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The Perchloroethylene Problem

The following information on perchloroethylene (Perc, PCE, tetrachlorethylene) has been summarized from various public sources and appears here for informational purposes only. The City of Ann Arbor does not warrant or guarantee the accuracy of the information summarized.

  • Background on Perc in Ann Arbor
  • Ann Arbor Study
  • Assessment Timeline
  • Public Meetings
  • Resources
  • Contact Info
  • What is Perc?

    Perc, otherwise known as Perchloroethylene or PCE, is a clear, colorless liquid that has a sharp, sweet odor and evaporates quickly. It is a chemical solvent primarily used in dry-cleaning and metal degreasing, but it is also found in typewriter correction fluid, shoe polish and some household cleaning products.

    It is an effective cleaning solvent and is used by most professional dry-cleaners because it removes stains and dirt from common types of fabric without causing fabric shrinkage or color bleeding. Approximately 85% of cleaners use Perc as their primary solvent. Since Perc can be reused, it is a cost-effective and efficient solvent for cleaning clothes. However, Perc is also a toxic chemical with both human health and environmental concerns.

    What Happens to Perc in the Environment?

    Most direct releases of Perc to the environment are to air. Perchloroethylene evaporates when exposed to air. It also evaporates from water and soil exposed to air. Perc can break down in soil, groundwater, and air over several weeks to months.

    When mixed with water it dissolves only slightly. It does not bind well to soil and can therefore move through the ground and enter groundwater. Plants and animals living in environments contaminated with Perc can store small amounts of the chemical in their tissues.

    How Does Exposure Occur?

    Very low environmental levels of Perc (called background levels) are commonly found in the air we breathe, in the water we drink, and in the food we eat.  The chemical is found most frequently in air and less often in water.  Fortunately, the amounts found as “background” in air are usually small enough that they are not hazardous to the average person's health.  If you work in or live next to a dry-cleaning facility, you might be exposed to higher levels and may have cause for concern.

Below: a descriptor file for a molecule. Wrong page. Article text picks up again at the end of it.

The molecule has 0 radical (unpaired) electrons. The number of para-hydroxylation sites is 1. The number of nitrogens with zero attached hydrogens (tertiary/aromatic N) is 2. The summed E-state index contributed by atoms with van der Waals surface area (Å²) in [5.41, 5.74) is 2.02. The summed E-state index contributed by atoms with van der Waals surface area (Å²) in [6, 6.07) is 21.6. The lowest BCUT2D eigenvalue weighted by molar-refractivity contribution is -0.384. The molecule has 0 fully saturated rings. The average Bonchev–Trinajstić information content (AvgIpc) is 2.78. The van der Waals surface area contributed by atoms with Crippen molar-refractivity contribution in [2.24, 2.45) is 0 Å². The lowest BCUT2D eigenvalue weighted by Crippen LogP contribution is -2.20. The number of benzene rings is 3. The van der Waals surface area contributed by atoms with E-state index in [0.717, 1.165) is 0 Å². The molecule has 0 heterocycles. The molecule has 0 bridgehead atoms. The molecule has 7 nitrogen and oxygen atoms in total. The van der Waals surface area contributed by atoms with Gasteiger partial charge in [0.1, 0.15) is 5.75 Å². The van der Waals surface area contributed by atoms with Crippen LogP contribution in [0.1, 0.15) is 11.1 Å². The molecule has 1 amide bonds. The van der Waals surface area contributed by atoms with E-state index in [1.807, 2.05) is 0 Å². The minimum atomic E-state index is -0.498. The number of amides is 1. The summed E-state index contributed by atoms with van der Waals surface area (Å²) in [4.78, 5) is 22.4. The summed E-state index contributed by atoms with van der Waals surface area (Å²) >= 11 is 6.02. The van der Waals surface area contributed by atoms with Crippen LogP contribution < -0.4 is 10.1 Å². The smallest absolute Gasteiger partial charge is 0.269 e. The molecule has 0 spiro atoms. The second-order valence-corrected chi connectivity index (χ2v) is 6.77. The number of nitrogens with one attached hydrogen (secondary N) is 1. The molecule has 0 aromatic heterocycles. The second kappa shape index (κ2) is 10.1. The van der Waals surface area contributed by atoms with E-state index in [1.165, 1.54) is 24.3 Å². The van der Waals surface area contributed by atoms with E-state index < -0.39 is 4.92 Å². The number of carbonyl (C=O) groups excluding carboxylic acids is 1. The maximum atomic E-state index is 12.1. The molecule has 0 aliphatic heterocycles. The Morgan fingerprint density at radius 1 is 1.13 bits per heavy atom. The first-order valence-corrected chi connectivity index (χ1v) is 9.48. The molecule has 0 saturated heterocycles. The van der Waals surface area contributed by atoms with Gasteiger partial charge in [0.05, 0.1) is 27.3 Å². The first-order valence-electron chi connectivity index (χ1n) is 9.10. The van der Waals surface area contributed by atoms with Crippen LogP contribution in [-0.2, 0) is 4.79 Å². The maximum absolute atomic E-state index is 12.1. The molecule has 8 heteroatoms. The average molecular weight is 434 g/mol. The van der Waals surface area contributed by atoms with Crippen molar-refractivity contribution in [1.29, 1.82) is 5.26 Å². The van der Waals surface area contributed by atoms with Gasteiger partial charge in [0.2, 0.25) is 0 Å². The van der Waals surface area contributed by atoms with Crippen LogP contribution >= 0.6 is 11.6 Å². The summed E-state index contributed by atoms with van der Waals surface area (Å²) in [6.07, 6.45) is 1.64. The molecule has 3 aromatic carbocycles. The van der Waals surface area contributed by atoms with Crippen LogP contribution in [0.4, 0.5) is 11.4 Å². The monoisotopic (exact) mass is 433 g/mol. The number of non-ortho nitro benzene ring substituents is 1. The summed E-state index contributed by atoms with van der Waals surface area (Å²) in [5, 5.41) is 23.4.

Exposure to Perchloroethylene can occur in the workplace or in the environment following releases to air, water, land, or groundwater. Exposure can also occur when people:

    • use products containing Perc
    • spend time in dry cleaning facilities that use Perc,
    • live above or adjacent to these dry cleaning facilities, or
    • bring dry cleaned garments into their home.

    Perc enters the body when breathed in with contaminated air or when consumed with contaminated food or water. It is less likely to be absorbed through skin contact. Once in the body Perc can remain there, stored in fat tissue.

    How Does Perc Affect Human Health?

    The effects of Perc on human health depend on the amount of Perc, as well as, the duration and frequency of exposure. People exposed to high levels of Perc, even for brief periods, may experience dizziness, fatigue, headaches, confusion and nausea. Breathing the vapors may cause eyes, nose and throat irritation. Contact with the chemical in its liquid form may cause skin irritation. It should be noted, however, only people working directly with Perc in poorly ventilated areas are likely to be at risk for this type of exposure. Workers exposed repeatedly to large amounts of Perc in air can also experience memory loss and confusion.

    Laboratory studies show that Perc causes kidney and liver damage and cancer in animals exposed repeatedly through inhalation and ingestion. Breathing Perchloroethylene over longer periods of time can cause liver and kidney damage in humans. Repeat exposure to large amounts of Perc in air has been associated with increased cancer risk in humans. Perc levels of 42 ug/m3 (micrograms per cubic meter of air) and lower in indoor air are considered below action levels for long-term exposure in residential buildings. This value is the residential indoor air breathing concentration (IABC) developed by the Michigan Department of Environmental Quality. The IABC of 42 ug/m3 represents the amount of PCE in indoor air estimated to cause 1 additional cancer in 100,000 people who breathe this concentration 24 hours/day, 350 days/year for 30 years. This value was derived from long-term (2-year) inhalation studies in rats and mice.

    In reading about Perc you may find that some studies use a measure of parts per billion vapor (ppbv) in measuring air concentrations. 1 ppbv of Perc is equivalent to 6.89 ug/m3.  Therefore 42 ug/m3 is equal to approximately 6.1 ppbv.

    More Information:
  • Background on Perc in Ann Arbor
  • Ann Arbor Study
  • Assessment Timeline
  • Public Meetings
  • Resources
  • Contact Info
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